As concerns mount about the impact of tech addiction on human well-being at both the individual and societal level, researchers and business leaders at Techonomy 2018 called for regulations and self-regulation to counter this growing problem.
Speaking at the conference in Half Moon Bay, California earlier this month, Catherine Steiner-Adair, a Harvard-affiliated psychologist and author who specializes in the impact of tech on K-12 education, warned about tech addiction among students. She cited evidence that the mere presence of tech in schools may be interfering with children’s ability to think deeply, creatively, and empathetically. Her work with schools supports her conviction that digital devices can be a major distraction in classes. Even when tech is deliberately used for learning, teachers tell her it is often less effective than traditional methods of study that require reading from paper books and direct peer-to-peer interaction.
Part of the problem, Steiner-Adair says, is that many educational technology companies care more about profits than student outcomes, and that the tech industry’s interaction with education overall is relatively unregulated. “What worries me is that the economics of this is huge,” she said of the educational technology industry, which attracted nearly $10 billion just in investment capital last year.
Amid a growing body of evidence that supports these concerns, some regulators and educators are starting to take action. In France, for example, educational policymakers recently issued a near-total nationwide ban on smartphones in elementary and middle schools. Meanwhile, tech executives in Silicon Valley, the ones she sees as contributing to the problems, increasingly send their own kids to Montessori or Waldorf-style schools where access to tech is tightly restricted.
Others at the conference expressed concern about tech addiction among people of all ages, as well as the role of the net giants in perpetuating the problem. “The business models of Facebook and Google are essentially built on surveillance…and using addictive technology properties to get the surveillance to work more effectively,” said Roger McNamee, an early investor in Facebook who has now become a founding advisor to the Center for Humane Technology, which seeks to raise awareness of tech addiction and counter its effects with measures that include government regulations on the tech industry (McNamee spoke on a session entitled Can Facebook Recover? that also explored broader issues of privacy, hate speech, and other tech-induced threats to democracy in the U.S. and elsewhere).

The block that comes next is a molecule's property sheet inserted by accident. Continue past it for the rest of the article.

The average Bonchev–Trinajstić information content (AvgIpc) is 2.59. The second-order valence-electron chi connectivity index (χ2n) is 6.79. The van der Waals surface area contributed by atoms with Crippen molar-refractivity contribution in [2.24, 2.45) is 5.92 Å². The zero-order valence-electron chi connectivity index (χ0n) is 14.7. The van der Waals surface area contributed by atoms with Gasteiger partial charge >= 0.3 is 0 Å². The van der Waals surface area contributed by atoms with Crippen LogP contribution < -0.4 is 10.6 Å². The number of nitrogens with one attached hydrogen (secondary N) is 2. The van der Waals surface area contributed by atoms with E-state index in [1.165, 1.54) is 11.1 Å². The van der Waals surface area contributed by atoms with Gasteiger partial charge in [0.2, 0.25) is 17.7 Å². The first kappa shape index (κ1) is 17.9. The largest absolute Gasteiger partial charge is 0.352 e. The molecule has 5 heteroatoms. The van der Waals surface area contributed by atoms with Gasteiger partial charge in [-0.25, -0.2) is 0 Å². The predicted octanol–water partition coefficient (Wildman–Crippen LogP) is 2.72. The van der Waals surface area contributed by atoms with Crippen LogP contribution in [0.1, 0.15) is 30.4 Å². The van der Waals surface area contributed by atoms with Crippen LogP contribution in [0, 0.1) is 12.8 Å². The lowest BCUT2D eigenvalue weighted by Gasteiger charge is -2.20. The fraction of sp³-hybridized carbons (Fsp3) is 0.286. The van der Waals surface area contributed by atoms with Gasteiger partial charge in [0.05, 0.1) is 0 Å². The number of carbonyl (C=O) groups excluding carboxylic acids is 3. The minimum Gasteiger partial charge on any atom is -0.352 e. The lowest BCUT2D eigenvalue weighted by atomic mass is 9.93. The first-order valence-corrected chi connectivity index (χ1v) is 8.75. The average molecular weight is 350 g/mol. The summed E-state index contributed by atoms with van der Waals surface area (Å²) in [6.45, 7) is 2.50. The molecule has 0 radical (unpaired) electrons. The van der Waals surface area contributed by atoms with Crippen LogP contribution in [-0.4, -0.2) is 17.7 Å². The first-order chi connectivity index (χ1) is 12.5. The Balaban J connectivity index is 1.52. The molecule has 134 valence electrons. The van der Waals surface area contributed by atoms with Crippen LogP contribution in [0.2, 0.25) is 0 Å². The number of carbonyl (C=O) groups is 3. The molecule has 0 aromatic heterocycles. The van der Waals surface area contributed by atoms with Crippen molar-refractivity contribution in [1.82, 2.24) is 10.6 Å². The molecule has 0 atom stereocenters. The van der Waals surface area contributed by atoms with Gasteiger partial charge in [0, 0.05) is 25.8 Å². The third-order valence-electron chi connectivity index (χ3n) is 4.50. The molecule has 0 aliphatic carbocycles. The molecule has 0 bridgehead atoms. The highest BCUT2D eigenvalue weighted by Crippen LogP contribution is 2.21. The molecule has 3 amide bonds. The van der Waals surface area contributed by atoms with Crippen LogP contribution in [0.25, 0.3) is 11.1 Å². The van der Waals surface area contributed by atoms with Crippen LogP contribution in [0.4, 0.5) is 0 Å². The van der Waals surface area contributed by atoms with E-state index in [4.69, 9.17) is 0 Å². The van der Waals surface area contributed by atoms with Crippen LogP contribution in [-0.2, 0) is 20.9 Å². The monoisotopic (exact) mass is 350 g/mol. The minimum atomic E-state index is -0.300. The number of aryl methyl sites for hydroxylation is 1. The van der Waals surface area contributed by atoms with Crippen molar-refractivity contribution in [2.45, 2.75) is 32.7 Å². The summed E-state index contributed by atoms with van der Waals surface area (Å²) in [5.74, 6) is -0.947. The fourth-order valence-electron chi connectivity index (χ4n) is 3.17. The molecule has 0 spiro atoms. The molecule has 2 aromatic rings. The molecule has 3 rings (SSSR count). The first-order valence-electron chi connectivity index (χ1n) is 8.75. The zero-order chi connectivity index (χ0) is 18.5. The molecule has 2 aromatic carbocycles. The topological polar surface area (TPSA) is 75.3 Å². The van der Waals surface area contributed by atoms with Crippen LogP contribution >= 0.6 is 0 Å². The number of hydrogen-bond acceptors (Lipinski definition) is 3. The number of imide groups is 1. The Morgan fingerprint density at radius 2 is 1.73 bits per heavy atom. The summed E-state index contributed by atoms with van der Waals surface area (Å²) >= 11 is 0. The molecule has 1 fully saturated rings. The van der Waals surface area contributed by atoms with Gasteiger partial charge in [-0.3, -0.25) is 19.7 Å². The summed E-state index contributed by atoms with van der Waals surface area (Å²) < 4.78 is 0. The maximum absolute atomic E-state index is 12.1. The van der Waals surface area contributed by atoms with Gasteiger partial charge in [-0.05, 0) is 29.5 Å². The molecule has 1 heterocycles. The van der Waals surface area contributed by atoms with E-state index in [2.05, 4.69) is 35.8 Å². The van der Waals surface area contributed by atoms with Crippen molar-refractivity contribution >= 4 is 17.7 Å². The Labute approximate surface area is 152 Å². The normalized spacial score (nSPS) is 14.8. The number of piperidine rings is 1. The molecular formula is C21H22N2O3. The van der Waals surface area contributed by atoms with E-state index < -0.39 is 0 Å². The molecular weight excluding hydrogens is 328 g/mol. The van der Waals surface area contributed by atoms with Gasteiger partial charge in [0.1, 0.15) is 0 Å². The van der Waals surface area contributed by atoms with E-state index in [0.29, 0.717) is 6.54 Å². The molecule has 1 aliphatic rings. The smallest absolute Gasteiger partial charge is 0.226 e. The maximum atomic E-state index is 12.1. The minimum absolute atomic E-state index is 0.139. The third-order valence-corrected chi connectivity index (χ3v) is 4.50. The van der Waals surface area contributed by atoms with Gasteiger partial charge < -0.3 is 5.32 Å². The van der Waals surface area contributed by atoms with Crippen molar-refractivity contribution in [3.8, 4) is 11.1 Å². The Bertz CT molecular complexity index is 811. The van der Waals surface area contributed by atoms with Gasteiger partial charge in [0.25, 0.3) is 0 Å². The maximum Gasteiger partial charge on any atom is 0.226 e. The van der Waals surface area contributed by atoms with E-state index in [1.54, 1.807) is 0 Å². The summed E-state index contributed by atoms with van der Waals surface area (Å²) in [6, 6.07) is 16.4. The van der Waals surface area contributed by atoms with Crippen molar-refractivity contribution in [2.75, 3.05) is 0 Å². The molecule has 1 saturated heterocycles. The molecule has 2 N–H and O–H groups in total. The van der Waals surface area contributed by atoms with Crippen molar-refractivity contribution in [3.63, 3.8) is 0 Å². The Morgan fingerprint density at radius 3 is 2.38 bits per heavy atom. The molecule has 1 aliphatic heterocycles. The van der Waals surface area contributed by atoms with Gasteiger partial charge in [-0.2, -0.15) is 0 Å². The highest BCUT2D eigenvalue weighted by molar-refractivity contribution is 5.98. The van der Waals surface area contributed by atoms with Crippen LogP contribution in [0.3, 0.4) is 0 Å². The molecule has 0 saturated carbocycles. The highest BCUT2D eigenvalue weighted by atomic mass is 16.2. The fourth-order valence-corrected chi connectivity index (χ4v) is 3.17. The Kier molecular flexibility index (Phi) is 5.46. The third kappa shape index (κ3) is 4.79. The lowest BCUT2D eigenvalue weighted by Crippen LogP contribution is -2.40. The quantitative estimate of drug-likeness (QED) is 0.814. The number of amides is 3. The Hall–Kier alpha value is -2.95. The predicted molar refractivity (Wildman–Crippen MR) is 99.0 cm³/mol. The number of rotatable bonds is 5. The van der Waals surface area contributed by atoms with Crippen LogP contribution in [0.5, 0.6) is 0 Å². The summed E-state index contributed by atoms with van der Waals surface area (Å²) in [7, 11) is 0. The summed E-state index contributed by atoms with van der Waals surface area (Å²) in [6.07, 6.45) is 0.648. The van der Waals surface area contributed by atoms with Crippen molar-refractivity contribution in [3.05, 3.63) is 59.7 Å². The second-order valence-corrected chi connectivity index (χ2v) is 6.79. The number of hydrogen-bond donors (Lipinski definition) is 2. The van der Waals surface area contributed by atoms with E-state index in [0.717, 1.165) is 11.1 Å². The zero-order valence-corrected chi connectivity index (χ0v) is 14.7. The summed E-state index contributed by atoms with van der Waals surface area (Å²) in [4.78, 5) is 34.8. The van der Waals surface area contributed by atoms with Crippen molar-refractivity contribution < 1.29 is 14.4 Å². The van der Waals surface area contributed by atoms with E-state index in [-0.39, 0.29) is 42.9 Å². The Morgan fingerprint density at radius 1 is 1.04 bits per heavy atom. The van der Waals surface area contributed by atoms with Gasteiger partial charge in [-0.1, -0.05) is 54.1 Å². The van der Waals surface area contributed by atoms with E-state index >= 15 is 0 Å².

Justin Rosenstein, another seasoned technologist who helped invent the Like button as an engineering manager at Facebook a decade ago, also spoke of the unintended consequences of his creation. An advocate of the conscious application of tech in society, his talk was called Is Universal Cooperation a Pipe Dream? and addressed the contribution of Facebook and other tech products to tech addiction, distraction, and social polarization. Rosenstein sees industry self-regulation as a potential solution to this challenge, and called for a new code of ethics (or “ethics of code”). Among other effects, he thinks that could help limit tech addiction, for example by creating policies to place limits on intrusive app notifications on smartphones. He also advocates measures that encourage more methodical ethics training for computer science students.
But despite these worries, onstage and in-audience discussions also acknowledged that the ultimate responsibility for resisting tech addiction rests with the individual. In addition to its scathing critiques of a tech industry that has been heedless of its negative social and psychological effects, Techonomy 2018 surfaced a thought that is emerging around the globe: we must all work to cultivate self-awareness and mental strength to ensure that our technologies serve us, and not the other way around.
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